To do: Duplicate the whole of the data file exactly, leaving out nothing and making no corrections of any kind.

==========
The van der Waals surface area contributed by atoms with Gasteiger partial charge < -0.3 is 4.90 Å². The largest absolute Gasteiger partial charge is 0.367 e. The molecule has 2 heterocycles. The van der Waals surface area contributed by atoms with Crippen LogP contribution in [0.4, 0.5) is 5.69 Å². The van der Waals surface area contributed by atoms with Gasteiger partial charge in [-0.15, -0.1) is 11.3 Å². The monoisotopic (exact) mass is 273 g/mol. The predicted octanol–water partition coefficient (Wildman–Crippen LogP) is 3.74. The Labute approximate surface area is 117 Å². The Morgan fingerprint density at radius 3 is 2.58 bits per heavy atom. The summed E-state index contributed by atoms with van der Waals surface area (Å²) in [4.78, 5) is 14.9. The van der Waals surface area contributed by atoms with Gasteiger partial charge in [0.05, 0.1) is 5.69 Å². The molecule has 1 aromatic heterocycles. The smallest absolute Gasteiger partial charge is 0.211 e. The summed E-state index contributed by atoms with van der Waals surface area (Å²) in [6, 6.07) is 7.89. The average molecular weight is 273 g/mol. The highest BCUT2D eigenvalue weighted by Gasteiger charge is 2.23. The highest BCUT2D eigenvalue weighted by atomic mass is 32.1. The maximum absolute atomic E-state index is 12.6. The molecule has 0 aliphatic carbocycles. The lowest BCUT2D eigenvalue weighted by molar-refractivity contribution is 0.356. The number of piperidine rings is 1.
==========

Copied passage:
The van der Waals surface area contributed by atoms with Gasteiger partial charge < -0.3 is 4.90 Å². The largest absolute Gasteiger partial charge is 0.367 e. The molecule has 2 heterocycles. The van der Waals surface area contributed by atoms with Crippen LogP contribution in [0.4, 0.5) is 5.69 Å². The van der Waals surface area contributed by atoms with Gasteiger partial charge in [-0.15, -0.1) is 11.3 Å². The monoisotopic (exact) mass is 273 g/mol. The predicted octanol–water partition coefficient (Wildman–Crippen LogP) is 3.74. The Labute approximate surface area is 117 Å². The Morgan fingerprint density at radius 3 is 2.58 bits per heavy atom. The summed E-state index contributed by atoms with van der Waals surface area (Å²) in [4.78, 5) is 14.9. The van der Waals surface area contributed by atoms with Gasteiger partial charge in [0.05, 0.1) is 5.69 Å². The molecule has 1 aromatic heterocycles. The smallest absolute Gasteiger partial charge is 0.211 e. The summed E-state index contributed by atoms with van der Waals surface area (Å²) in [6, 6.07) is 7.89. The average molecular weight is 273 g/mol. The highest BCUT2D eigenvalue weighted by Gasteiger charge is 2.23. The highest BCUT2D eigenvalue weighted by atomic mass is 32.1. The maximum absolute atomic E-state index is 12.6. The molecule has 0 aliphatic carbocycles. The lowest BCUT2D eigenvalue weighted by molar-refractivity contribution is 0.356. The number of piperidine rings is 1.